Forget January Resolutions, how about Summer Resolutions? In the warm months, especially in the Chippewa Valley, fresh, local food is so prolific it’s easy to make a renewed vow to yourself and your family that being an eco-eater is best. So this summer, make a bigger impact and do your part for the environment. With so much sunlight, turn off house lights; when cooking, make plans to cook more at once to utilize the energy more effectively. And of course, there is the power we wield with shopping habits. With more than ____ farmers markets in the valley, it’s one of the most eco-friendly choices to make. You are not only supporting community agriculture, but also buying the freshest foods available. If we make them a regular stop in our weekly summer activity, they will only continue to thrive and grow.
“If 40 percent of American households bought only organic milk, it would change dairy production,” says Michel Nischan, co-owner of the Dressing Room restaurant in Westport, Connecticut, and author of Sustainably Delicious. “You really can be a hero one product at a time.”
So take these tips to heart this summer and be eco-minded.
Look for bunches of lettuces or spinach at your farmers markets or grocery stores. You are not only supporting your local farmer, but you are buying zero packaging. The landfills will thank you.
Buy the heirloom varieties for a new change. The terms means that the crop has been grown from seeds passed down for generations.
Buy in bulk. Freezing and canning is not only a great family activity, but you get to enjoy fresh and local foods all throughout the year.
Make it a challenge. Make the weekly menu from only the foods found at your farmers market. Often times it isn’t too difficult, since meat, produce, and dairy are all right there at one market.
When you buy local eggs, get them directly from your local farmer at the market. Just because the package says cage free at the grocery store, doesn’t mean the chickens were allowed outdoors. They may have been kept indoors, but not in cages.
Disposing of E-waste Responsibly
Did you know you can recycle your old tech? Check out YouRenew, BuyMyTronics, or Gazelle, and receive up to $1,000 per recycled item.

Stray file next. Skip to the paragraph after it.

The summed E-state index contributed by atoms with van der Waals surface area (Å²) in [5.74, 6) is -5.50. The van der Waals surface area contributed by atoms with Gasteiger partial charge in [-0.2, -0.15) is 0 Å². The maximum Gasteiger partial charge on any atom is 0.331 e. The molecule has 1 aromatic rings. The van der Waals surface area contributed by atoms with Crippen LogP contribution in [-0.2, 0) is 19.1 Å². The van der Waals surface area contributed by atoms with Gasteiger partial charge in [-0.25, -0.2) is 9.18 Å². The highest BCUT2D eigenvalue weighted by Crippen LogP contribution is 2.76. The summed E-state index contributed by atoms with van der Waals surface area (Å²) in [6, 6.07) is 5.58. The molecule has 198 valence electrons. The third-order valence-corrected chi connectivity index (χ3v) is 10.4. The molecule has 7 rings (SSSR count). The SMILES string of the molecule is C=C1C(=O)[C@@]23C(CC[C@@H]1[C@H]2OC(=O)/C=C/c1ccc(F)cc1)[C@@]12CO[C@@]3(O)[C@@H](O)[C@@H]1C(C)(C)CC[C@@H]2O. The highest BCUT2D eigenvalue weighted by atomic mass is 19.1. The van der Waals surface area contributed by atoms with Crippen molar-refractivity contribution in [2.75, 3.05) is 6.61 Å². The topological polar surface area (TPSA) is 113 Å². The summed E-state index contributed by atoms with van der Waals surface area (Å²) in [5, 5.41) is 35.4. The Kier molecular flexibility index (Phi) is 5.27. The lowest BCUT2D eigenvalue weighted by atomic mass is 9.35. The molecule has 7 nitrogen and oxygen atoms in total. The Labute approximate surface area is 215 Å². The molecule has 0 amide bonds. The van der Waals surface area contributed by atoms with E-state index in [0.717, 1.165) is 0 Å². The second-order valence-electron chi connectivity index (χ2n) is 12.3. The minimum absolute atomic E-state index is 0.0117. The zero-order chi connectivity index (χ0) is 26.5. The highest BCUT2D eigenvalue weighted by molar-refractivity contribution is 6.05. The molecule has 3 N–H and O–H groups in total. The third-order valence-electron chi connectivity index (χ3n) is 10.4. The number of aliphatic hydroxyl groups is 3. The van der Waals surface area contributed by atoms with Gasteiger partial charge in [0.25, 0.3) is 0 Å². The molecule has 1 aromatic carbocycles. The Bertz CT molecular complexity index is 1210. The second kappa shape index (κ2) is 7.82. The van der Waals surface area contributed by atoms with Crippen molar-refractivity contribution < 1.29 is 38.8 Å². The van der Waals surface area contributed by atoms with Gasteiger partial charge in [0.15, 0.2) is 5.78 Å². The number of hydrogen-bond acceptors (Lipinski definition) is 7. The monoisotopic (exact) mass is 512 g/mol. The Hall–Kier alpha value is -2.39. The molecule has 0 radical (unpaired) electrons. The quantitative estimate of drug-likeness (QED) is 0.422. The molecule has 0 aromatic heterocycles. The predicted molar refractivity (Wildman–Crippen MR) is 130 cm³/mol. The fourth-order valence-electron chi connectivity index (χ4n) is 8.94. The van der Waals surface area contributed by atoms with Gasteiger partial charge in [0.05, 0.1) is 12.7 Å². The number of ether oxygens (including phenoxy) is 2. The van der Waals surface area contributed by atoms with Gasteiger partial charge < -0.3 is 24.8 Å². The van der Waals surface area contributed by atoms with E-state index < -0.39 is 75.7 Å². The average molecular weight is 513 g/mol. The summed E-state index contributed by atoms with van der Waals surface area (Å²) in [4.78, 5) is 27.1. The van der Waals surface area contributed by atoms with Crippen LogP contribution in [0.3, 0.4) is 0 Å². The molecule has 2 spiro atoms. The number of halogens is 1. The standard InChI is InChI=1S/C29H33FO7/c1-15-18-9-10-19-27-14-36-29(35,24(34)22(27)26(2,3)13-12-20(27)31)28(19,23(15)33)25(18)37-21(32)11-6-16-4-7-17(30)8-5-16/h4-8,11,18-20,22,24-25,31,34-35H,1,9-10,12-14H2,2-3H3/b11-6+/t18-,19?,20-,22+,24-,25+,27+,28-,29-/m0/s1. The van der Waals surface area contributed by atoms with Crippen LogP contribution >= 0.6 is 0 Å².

Just answer a few quick questions about the age and condition of your items and send them in via prepaid postage.
All three sites will send you a check in the mail or pay you directly via PayPal. Gazelle will also give you a Walmart Prepaid Visa or Amazon gift card instead of cash, and YouRenew allows you to donate your earnings to environmental causes like tree plantings and renewable energy projects.
Ants are pests, whether indoors or out. Fortunately, they’re easy to control, once you’ve figured out who you’re dealing with. Different ants are drawn to and repelled by different foods.
Carpenter ants are the most destructive variety and destroy support beams much like termites.
Brown Argentine ants, which nest outdoors and are drawn to sweets.
Pharaoh ant, yellow and red, nests inside of buildings and aren’t picky foodies.
Reddish thief ants, attracted to meats and grease
Pavement ants, which are black and brown, nest in foundations.
Prevent them from entering your home.
Easiest preventions is to cut them off. Seal food, wipe crumbs, wash dishes right away, keep garbage controlled and sealed. Water is also an attractant, so make sure your faucets are in good shape.
When you do find them, follow them to the entry point and try to seal them out. If you can’t seal them out, light helps confuse their patterns, so a night light can throw them off after a while.
Finally vacuum. Add some cornstarch to the vacuum bag to suffocate them, and make sure you are using a HEPA filter. Dispose of the bag immediately to prevent living ants from finding their way out.
Make your own ant bait.
There are lots of ordinary foods that ants won’t come close to, so use these to create your barrier naturally.
Citrus oil (can be soaked into a piece of string), lemon juice, coffee grounds, cucumber peels, mint tea bags or dried mint leaves, cloves, cinnamon or cayenne pepper.
To kill and drive away ants that you see, mix a teaspoon of dish soap with water in a spray bottle; this will also clean up the scent trails they leave for others to follow. Citrus oil and water or plain white vinegar is equally effective.
At home recipe:
Mix a half teaspoon each of honey, borax and aspartame in small bottles. Place bottles on their sides, with lids off. Ants will carry the bait back to their colonies. Important: use indoors only; must be kept away from pets and children.